Richard Wagner-Works 8 vols.

I read across all eight volumes but did not complete any single one. This reading provided a firm understanding of the theoretical and philosophical basis for Wagner’s music dramas and the development he went through to get there. Finally I feel I have a firmly grounded understanding of Wagner’s intended meaning for Parsifal and The Ring—which are entirely consistent (and not how Bernard Shaw describes them in his otherwise excellent The Perfect Wagnerite). This reading also gave me a chance to further explore Wagner’s relationship with Nietzsche and how that effected Neitzsche’s development. (And Wagner’s supposedly problematic association with the National Socialists).

Isaac Newton-Philosophiæ Naturalis Principia Mathematica

I ran across this almost by accident. I always knew this is an important book in the history of science but I never had any intention of reading it. I had been reading some Medieval logicians and Francis Bacon’s New Organon. At the same time was researching Leibniz and the Rationalist philosophers. Newton seemed central to this universe and I casually picked up Prinicipia to take a look. His formulations are unusual compared to contemporary practice but the thought process was incredibly detailed and rigorous. But also solidly based in empiricism. The book is not easy going but really was an eye-opener. In fact it seems central to the development of philosophy in that era and I wonder why it is rarely (or never) treated as an important philosophical text.

What is to be done?

•March 21, 2014 • 2 Comments

NASA recently released a report with some dire warnings. Natural and social scientists developed a new model which suggests that a ‘perfect storm’ of crises could unravel global social and economic systems.

This article has been passed around the Internet and caused a friend of mine to react in dismay:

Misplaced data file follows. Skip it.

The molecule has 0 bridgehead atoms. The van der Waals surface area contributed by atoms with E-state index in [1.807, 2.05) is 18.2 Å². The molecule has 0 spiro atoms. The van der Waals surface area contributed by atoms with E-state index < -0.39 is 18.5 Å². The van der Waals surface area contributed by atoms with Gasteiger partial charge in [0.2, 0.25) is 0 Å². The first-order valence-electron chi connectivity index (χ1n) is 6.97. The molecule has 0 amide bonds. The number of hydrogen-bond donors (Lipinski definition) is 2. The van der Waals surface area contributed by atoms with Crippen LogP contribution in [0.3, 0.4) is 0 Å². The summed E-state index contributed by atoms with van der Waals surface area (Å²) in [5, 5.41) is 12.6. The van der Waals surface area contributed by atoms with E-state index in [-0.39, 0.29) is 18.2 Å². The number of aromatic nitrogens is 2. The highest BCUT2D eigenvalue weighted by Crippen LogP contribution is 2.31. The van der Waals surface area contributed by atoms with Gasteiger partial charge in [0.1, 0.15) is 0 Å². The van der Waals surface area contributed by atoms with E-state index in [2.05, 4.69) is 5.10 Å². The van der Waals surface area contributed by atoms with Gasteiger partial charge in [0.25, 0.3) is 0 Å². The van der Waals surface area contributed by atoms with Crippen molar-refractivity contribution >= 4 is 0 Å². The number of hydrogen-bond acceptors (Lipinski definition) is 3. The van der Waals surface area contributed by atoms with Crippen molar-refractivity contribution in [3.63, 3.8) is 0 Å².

“…on a personal level, what do you all DO with this information? I’m asking in all sincerity and not really looking to debate. [I’m} just trying to wrap my head around how to keep moving forward, raising my little family, while still trying to make conscious choices about our impact on the environment. but not feeling like it really even matters at this rate….”

It is easy to despair at such news. We feel small and the problem feels huge. Our political leaders do not inspire confidence and seem focused on defending the profits of large Wall Street and Energy companies while the world falls apart around us. Does it matter? Is there anything we as individuals can do? Yes, there is a lot that we can do on both the political and personal levels.

On the political level there is much that needs to be done. I live in central Virginia which has been a nexus of climate change denial and preservation of inequality. We have a long way to go and much hard work that needs to be done. However, it is important that everybody everywhere do what they can. First of all, talk to your neighbors about these problems. The news media keeps us distracted with a disappearing Malaysian airliner and celebrity gossip. People need to know what is going on. It seems like small steps but they build over time. Join local grassroots activist groups. Invite speakers to talk about these issues in community forums. Work to support politicians that address these issues.